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April 24 2014

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8 posts tagged "Pitti W"

Pitti W Taps Barbara Casasola

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Barbara CasasolaBrazilian born, London-based designer Barbara Casasola has been chosen as Pitti W’s Fall ’14 guest designer. The 29-year old talent, who showed on the official London Fashion Week calendar for the first time in September, will present her collection in Florence at the Italian fair this coming January. Previous guest designers have included Damir Doma, Maison Kitsun√©, and Peter Pilotto.

Haider Ackermann To Show Menswear

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A look from Haider Ackermann's Spring 2011 Menswear collectionThe menswear schedule is heating up, ladies and gents! (Well, mainly gents.) Today, WWD reported that Haider Ackermann, who quite successfully tried his hand at menswear back in 2010 (left), when he showed a collection at Pitti W (it was picked up by Barneys), is joining the Paris men’s schedule. For his second foray into menswear, which will debut on June 26, Ackermann will be presenting what he’s dubbed a “men’s wardrobe.” The menswear reveal comes on the heels of last week’s announcement that Belgian entrepreneur Anne Capelle had split the Haider Ackermann and Ann Demeulemeester labels, both of which had been linked under the same parent company. She told WWD that Ackermann’s label, which he launched in 2001, had “fully matured over the years, becoming a fully stable and independent business on its own.” Indeed, Ackermann has the potential to be an exciting addition to the men’s market. And we bet that a few of his female devotees (ahem, Tilda Swinton) will be fans of the boys’ clothes, too.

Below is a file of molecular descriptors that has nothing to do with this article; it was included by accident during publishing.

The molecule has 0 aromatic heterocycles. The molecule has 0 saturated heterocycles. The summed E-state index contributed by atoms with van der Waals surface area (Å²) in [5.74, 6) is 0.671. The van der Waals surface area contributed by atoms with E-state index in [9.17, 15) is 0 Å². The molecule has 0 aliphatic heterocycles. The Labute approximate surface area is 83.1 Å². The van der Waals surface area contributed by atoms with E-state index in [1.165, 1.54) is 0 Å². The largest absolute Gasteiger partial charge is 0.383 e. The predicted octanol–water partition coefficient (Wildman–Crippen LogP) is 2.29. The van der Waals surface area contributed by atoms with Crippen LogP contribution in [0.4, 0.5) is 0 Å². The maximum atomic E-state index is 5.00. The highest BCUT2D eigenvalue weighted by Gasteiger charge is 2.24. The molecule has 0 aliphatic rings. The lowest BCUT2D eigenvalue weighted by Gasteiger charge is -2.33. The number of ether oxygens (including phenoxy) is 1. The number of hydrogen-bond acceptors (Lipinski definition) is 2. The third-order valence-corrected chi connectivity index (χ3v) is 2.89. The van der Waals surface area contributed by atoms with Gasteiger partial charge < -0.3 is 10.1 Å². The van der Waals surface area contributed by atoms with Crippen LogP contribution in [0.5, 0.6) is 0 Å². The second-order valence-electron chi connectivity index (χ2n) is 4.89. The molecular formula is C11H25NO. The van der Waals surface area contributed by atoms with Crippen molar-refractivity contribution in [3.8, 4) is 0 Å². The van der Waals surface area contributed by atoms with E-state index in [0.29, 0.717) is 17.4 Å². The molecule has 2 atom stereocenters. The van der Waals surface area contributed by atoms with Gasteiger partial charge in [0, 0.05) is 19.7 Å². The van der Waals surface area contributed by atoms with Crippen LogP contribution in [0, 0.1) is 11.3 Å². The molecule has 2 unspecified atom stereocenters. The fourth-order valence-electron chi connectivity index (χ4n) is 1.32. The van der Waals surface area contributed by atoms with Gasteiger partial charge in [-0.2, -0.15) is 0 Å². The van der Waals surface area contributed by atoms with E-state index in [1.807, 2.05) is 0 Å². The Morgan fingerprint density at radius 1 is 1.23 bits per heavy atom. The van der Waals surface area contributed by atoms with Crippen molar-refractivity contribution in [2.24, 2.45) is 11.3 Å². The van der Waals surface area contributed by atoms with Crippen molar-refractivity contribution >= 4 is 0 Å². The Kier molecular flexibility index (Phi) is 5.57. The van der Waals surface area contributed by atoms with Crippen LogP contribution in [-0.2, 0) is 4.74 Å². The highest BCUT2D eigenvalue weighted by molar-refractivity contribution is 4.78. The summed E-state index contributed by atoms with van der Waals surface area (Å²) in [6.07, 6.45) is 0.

Photo: Giovanni Giannoni/ Courtesy of Pitti Immagine Press Office 

Pitti’s Plans

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Yesterday afternoon, Raffaello Napoleone, the CEO of Florence-based fashion fair Pitti Immagine, hosted a lunch at Il Cantinori—the much-loved Italian restaurant in New York’s Greenwich Village. The purpose was to discuss the upcoming Pitti Uomo (June 18 to 21), Pitti W (June 18 to 21), and Pitti Bimbo (June 27 to 29). And while the fettuccine and branzino may have been old-school, Napoleone’s plans for this season’s fairs felt forward-thinking. Napoleone told Style.com that, in general, fashion fairs are not often, well, fashionable. Pitti aims to be the exception to this rule. “We try to do as much research as we can, because the Italian and international buyers need to see something new season after season. We have to offer them something that they cannot find easily on the map,” he explained.

Addressing the press and buyers in attendance, Napoleone highlighted Pitti Uomo’s and Pitti W’s guest designers—Japanese menswear label Kolor and Paris-based womenswear label Damir Doma—who will show on the evenings of June 20 and June 19, respectively. A focus has been placed on new designers from emerging markets, with six young talents from Korea and seven from Pitti Uomo’s guest nation, Turkey, slotted to present their latest wares. And Pitti’s Italics platform will lend its support to up-and-coming brands MSGM by Massimo Giorgetti, Aquazzura by Edgardo Osorio, and Stella Jean.